Three Of Britain’s Most Dangerous Pedestrian Crossings Are On Oxford Street

By Londonist Last edited 109 months ago

Last Updated 03 June 2015

Three Of Britain’s Most Dangerous Pedestrian Crossings Are On Oxford Street

The junction of Oxford Street and Holles Street. Image from Google Streetview.

Oxford Street is the most dangerous area for pedestrians in the country with three crossings high up on a list compiled from data by the Department of Transport. The list ranks the 10 worst accident blackspots in Britain between 2005 and 2013, with the intersection at Holles Street cited as the very worst with 18 accidents (that shocking figure matched by a crossing in Coventry, coincidentally called London Road).

The areas where Oxford Street meets Duke Street and St Davies also ranked uncomfortably high with 15 and 12 accidents a piece. That means taken together the popular shopping destination in central London totals 45 accidents in the last 10 years, which surely means that long-campaigned for action needs to be taken. Is it finally time to take out the traffic completely, or replace the stuttering gridlock of cars and buses with trams?

In response to the figures, Cllr Heather Acton, Westminster City Council cabinet member for sustainability and parking, said: "Just one injury on our roads is one injury too many, but we have worked hard to ensure that the number of pedestrian injuries has almost halved since 2000.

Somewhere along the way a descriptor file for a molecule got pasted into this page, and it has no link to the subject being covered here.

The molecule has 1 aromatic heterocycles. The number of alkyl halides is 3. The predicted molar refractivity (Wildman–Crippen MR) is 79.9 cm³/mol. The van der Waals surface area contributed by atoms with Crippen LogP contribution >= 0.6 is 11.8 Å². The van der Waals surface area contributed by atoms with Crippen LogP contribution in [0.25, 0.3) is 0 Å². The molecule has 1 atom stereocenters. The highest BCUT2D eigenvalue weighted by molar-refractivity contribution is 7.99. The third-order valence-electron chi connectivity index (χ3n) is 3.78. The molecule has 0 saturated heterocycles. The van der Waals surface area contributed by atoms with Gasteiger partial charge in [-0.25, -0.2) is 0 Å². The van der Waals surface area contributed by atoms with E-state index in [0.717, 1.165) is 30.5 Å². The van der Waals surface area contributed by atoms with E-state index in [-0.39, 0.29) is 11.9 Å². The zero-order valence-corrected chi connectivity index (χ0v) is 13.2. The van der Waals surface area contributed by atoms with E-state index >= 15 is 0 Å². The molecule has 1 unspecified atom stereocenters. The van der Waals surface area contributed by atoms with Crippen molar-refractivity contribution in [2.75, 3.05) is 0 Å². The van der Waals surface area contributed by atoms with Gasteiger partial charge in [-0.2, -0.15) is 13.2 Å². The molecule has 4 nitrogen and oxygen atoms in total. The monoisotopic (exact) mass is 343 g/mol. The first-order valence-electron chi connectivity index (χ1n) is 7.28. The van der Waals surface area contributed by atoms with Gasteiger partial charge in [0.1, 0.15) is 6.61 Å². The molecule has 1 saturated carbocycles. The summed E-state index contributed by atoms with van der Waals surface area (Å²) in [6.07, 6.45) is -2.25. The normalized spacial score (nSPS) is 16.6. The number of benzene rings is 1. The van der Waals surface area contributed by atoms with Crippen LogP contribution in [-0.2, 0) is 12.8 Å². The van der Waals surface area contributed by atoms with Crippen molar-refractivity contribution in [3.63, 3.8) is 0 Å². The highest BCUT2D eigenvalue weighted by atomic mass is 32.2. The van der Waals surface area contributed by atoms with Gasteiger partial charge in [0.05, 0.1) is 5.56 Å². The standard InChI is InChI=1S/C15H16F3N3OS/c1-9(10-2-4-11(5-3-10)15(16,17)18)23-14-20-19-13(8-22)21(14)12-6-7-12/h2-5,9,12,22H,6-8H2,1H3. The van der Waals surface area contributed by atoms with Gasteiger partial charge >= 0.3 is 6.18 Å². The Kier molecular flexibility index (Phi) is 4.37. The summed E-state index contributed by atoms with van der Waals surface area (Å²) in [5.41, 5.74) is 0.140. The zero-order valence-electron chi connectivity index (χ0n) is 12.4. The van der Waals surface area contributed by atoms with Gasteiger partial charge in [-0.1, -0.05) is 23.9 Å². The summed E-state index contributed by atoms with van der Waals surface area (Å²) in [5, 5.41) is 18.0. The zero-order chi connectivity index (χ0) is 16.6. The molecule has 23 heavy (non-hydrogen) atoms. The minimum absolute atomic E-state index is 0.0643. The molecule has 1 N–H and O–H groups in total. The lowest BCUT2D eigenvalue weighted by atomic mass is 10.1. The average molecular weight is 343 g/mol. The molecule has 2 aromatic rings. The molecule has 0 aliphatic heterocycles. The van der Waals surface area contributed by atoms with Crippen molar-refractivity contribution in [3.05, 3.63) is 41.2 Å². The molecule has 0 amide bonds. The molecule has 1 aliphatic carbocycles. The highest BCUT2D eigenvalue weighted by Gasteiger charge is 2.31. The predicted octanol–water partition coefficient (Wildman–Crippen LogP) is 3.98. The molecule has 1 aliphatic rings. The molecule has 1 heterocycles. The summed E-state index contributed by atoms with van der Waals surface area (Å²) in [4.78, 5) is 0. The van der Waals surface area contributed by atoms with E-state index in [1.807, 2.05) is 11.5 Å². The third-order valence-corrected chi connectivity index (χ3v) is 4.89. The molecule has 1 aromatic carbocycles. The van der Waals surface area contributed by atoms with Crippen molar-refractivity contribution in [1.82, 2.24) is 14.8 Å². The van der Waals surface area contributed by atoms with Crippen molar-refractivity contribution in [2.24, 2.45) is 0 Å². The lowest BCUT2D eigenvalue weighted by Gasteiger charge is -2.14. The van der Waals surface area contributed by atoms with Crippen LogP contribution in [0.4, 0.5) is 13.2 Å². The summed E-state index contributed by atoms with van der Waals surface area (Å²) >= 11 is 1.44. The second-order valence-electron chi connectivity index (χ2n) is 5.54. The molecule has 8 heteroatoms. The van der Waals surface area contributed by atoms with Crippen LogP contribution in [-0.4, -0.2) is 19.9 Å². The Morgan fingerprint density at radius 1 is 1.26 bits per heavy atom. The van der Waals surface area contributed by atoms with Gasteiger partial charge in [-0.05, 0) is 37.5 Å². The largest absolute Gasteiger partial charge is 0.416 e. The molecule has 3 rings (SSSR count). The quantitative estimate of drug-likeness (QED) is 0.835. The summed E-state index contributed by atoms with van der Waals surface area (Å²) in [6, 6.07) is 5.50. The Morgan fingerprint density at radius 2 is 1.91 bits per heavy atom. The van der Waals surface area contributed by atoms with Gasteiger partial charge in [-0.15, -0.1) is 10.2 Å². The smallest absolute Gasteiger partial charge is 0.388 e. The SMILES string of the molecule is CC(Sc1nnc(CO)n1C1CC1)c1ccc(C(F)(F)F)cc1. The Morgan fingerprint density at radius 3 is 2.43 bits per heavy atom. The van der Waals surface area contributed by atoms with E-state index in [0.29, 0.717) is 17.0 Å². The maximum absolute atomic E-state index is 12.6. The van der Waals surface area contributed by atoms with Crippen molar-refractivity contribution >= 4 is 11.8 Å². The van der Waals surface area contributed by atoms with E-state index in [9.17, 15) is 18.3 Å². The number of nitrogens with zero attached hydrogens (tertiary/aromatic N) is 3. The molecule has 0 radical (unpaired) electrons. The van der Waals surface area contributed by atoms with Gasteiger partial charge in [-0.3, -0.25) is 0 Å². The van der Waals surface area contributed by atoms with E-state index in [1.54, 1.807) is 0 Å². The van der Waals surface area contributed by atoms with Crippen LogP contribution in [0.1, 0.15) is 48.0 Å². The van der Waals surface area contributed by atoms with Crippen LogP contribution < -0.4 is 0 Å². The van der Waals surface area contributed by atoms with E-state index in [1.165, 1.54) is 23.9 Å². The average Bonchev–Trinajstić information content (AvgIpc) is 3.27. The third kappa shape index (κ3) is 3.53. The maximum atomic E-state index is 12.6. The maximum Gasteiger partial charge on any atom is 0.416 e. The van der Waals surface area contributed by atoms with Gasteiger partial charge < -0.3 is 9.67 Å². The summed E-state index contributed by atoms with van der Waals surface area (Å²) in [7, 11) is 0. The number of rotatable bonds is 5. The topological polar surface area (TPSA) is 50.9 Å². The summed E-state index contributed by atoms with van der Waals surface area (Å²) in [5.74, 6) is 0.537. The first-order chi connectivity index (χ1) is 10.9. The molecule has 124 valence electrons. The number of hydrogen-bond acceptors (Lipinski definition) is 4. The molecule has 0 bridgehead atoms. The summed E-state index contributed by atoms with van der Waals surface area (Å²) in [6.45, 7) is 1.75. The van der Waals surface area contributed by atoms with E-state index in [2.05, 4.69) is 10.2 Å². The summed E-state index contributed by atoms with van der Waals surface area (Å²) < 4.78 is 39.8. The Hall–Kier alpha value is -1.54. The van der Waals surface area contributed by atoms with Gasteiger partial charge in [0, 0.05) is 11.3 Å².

"However, with over 1 million people coming into Westminster every day — and the thousands of tourists that throng our streets every hour, the main way to reduce injuries at most of these locations is through education and encouraging sensible driver behaviour. Pedestrians need to look before they cross, and drivers and cyclists need to look out for pedestrians when approaching a crossing.

"The council plays its part by listening to residents and businesses to locate new crossings in appropriate places, and we also have a number of pedestrian-friendly schemes across the city, with more on the way."